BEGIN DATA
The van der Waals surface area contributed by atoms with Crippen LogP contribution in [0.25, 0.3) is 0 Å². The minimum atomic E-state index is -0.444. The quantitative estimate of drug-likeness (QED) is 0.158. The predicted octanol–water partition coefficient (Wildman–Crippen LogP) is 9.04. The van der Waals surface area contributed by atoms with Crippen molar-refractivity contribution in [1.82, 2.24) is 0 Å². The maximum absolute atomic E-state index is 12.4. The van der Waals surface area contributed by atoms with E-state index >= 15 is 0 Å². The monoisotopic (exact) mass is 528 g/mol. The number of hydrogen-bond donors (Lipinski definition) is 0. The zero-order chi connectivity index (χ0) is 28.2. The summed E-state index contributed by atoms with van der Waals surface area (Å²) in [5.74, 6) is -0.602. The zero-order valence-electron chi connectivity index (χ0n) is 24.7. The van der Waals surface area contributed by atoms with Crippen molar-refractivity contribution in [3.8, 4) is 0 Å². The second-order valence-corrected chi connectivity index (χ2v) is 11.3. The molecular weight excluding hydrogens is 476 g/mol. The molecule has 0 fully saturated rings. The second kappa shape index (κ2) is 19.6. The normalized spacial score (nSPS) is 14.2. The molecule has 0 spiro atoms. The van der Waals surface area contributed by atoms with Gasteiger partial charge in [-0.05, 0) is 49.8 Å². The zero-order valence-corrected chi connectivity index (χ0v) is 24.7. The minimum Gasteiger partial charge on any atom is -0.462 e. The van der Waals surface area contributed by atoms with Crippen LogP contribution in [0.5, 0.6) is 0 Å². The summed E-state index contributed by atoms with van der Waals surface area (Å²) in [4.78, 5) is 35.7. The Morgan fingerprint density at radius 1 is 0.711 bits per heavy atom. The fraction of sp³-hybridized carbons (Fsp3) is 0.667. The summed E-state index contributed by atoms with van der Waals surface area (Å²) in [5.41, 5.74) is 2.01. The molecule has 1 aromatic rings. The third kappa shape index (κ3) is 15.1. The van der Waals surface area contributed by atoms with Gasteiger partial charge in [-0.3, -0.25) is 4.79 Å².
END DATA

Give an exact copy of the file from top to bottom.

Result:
The van der Waals surface area contributed by atoms with Crippen LogP contribution in [0.25, 0.3) is 0 Å². The minimum atomic E-state index is -0.444. The quantitative estimate of drug-likeness (QED) is 0.158. The predicted octanol–water partition coefficient (Wildman–Crippen LogP) is 9.04. The van der Waals surface area contributed by atoms with Crippen molar-refractivity contribution in [1.82, 2.24) is 0 Å². The maximum absolute atomic E-state index is 12.4. The van der Waals surface area contributed by atoms with E-state index >= 15 is 0 Å². The monoisotopic (exact) mass is 528 g/mol. The number of hydrogen-bond donors (Lipinski definition) is 0. The zero-order chi connectivity index (χ0) is 28.2. The summed E-state index contributed by atoms with van der Waals surface area (Å²) in [5.74, 6) is -0.602. The zero-order valence-electron chi connectivity index (χ0n) is 24.7. The van der Waals surface area contributed by atoms with Crippen molar-refractivity contribution in [3.8, 4) is 0 Å². The second-order valence-corrected chi connectivity index (χ2v) is 11.3. The molecular weight excluding hydrogens is 476 g/mol. The molecule has 0 fully saturated rings. The second kappa shape index (κ2) is 19.6. The normalized spacial score (nSPS) is 14.2. The molecule has 0 spiro atoms. The van der Waals surface area contributed by atoms with Gasteiger partial charge in [-0.05, 0) is 49.8 Å². The zero-order valence-corrected chi connectivity index (χ0v) is 24.7. The minimum Gasteiger partial charge on any atom is -0.462 e. The van der Waals surface area contributed by atoms with Crippen LogP contribution in [0.5, 0.6) is 0 Å². The summed E-state index contributed by atoms with van der Waals surface area (Å²) in [4.78, 5) is 35.7. The Morgan fingerprint density at radius 1 is 0.711 bits per heavy atom. The fraction of sp³-hybridized carbons (Fsp3) is 0.667. The summed E-state index contributed by atoms with van der Waals surface area (Å²) in [5.41, 5.74) is 2.01. The molecule has 1 aromatic rings. The third kappa shape index (κ3) is 15.1. The van der Waals surface area contributed by atoms with Gasteiger partial charge in [-0.3, -0.25) is 4.79 Å².